I would have given 4.5 stars if I could. This is very well-delivered history and drama, set in a deep and satisfyingly complex narrative that rewards close attention; the downside is that if you like your historical fiction to buckle some swashes, you'll be a little impatient here. As a longtime Bernard Cornwell fan, I felt that the story structure here was a little obfuscatory and that the pace was a little slow, but after the first few chapters, the intricate web of characters and plots (think G.R.R. Martin, only with more skill at the craft) began to pay off, and the novel became extremely satisfying.
The narrator was not my favorite, but neither did I have any real problem with him. His plain style compliments the dry humor and calm tone of the novel.
I can't imagine a worse book to listen too....... Maybe it's better if read on paper, but this honestly was like listening to the reading of a family tree. The names went on and on, and it was virtually impossible to keep track of who's who.
CRAZY boring, and only the second Audible book I've ever quit listening to before finishing.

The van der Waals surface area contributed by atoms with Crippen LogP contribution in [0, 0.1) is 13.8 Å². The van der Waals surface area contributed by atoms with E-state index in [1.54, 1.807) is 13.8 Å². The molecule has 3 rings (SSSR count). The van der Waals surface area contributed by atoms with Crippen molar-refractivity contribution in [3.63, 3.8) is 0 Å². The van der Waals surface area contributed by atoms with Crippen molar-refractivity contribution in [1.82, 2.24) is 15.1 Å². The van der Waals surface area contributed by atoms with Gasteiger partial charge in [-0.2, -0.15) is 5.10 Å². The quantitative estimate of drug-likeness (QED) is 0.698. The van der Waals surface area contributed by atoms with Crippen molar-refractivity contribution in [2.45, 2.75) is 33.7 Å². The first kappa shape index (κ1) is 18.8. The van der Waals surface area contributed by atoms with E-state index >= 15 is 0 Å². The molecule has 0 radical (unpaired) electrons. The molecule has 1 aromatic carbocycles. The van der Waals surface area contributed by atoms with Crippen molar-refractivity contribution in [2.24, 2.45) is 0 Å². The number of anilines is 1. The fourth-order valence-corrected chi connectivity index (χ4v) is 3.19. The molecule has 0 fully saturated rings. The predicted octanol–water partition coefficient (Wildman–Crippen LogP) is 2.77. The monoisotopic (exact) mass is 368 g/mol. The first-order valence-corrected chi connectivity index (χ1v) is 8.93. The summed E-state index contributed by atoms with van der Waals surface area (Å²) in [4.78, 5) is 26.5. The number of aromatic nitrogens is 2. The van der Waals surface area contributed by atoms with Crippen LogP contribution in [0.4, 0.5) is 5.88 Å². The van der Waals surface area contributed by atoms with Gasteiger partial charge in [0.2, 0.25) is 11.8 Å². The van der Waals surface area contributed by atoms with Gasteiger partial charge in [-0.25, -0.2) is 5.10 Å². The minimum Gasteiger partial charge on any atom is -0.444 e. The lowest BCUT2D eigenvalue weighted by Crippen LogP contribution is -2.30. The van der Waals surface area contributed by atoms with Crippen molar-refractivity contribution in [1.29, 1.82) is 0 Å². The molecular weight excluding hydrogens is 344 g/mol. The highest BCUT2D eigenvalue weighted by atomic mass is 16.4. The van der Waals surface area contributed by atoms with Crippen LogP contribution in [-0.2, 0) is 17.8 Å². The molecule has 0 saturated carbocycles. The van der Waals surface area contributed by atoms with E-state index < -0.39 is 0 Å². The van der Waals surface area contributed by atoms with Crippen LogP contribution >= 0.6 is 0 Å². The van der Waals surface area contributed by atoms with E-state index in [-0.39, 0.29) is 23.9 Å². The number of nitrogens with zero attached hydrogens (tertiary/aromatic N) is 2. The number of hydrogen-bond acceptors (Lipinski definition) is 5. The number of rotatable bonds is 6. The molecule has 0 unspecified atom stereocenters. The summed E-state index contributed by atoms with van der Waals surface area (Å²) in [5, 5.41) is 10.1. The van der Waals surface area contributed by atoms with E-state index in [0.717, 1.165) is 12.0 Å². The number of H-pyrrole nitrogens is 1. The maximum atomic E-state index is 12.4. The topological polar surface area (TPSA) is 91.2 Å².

I am a moderate reader. I love Suspense, Detective, Psychological and a little bit of history.
its a history.
a person thought to be useless arouse to imperial power
Germanicus addressing the mutany with authority
the events before and death of Agustus
I teach high school physics and read/listen to books in my free time. My favorite genres are history, sci fi, fantasy, and science writing.
I certainly would. The author captures the intrigues of the court of ancient Rome in an awe inspiring way. Graves really makes you feel as though this is the voice of Claudius, while at the same time giving it a more pedestrian feel than actual ancient writings, which in my view can some times come off a little stiff. Also, I thought Runger did a great job with the narration.
Any of the many moments where Livia weaves her intricate plots is a memorable moment.